57Thou art my portion, O LORD: I have said that I would keep thy words.
58I intreated thy favour with my whole heart: be merciful unto me according to thy word.
59I thought on my ways, and turned my feet unto thy testimonies.
60I made haste, and delayed not to keep thy commandments.
61The bands of the wicked have robbed me: but I have not forgotten thy law.
62At midnight I will rise to give thanks unto thee because of thy righteous judgments.
63I am a companion of all them that fear thee, and of them that keep thy precepts.
64The earth, O LORD, is full of thy mercy: teach me thy statutes.
(Psalm 119:57-64, King James Version)
Who are our companions? We are told that we can learn much about a person based upon the companions he or she keeps. The Psalmist of Psalm 119, in verse 63, placed an emphasis on the importance of keeping the right companions.
As the Psalmist recounted his faithfulness to keeping the Word of God, he recognized the danger of the influence of the wicked: The bands of the wicked have robbed me. "Not to worry, though," he said, for I am a companion of all them that fear thee, of of them that keep thy precepts.
One of the greatest challenges facing Christians not only in our day, but since the beginning of time, has been living in this world, rubbing shoulders with the lost, and yet maintaining a faithful testimony with the Lord.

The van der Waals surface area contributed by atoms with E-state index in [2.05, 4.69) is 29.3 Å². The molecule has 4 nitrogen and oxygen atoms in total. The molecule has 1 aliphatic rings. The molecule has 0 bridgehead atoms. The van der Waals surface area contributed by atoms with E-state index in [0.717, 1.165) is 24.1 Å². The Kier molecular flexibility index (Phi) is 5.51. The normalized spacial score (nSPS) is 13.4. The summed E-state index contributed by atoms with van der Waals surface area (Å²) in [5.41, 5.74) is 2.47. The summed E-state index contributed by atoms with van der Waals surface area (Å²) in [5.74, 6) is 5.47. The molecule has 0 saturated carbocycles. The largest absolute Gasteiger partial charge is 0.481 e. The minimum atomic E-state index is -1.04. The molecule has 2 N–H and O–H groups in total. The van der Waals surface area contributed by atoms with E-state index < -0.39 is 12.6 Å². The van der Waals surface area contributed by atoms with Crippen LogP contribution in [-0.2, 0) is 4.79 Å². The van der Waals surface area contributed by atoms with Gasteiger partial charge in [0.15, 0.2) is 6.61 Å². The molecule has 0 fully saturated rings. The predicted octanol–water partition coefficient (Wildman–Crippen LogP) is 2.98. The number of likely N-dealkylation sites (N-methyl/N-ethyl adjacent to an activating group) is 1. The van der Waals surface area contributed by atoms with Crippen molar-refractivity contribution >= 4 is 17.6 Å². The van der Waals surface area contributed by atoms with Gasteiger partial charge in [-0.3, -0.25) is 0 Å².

We often miss the significance of what the Lord did with the nation of Israel to keep them from integrating the gods of their enemies into their own spiritual lives. While Jacob was still alive, God used the a famine and the events surrounding Joseph to preserve the newly developing nation from integration with the Canaanites or the Egyptians. Due to the severe famine, Jacob and his descendants, then numbering 70, moved to the land of Egypt.
How did God keep them from integrating the Egyptians gods into their lives? By profession they were shepherds, but shepherds were an abomination to the Egyptians. So, the family of Jacob, by the authority of Joseph, moved to the land of Goshen and remained a separate people. By the time 400 years had passed, they were a people still faithful to God, and mighty in number.
We face similar challenges in our day. Often it is easier to incorporate worldly ideas and influences into our belief system than to remain faithful to God's Word, especially if we fear negative retribution from those with whom we live. Like the Psalmist, we would do well to maintain some close relationships with other Godly people who desire to love and please the Lord above all.
However, above all, we need to seek help from the Lord, as did the Psalmist when he said, "The earth, O LORD, is full of thy mercy: teach me thy statutes."
Go, then, in the strength and power of the Lord, thinking on His ways, and turning your feet unto His testimonies!
God Bless You,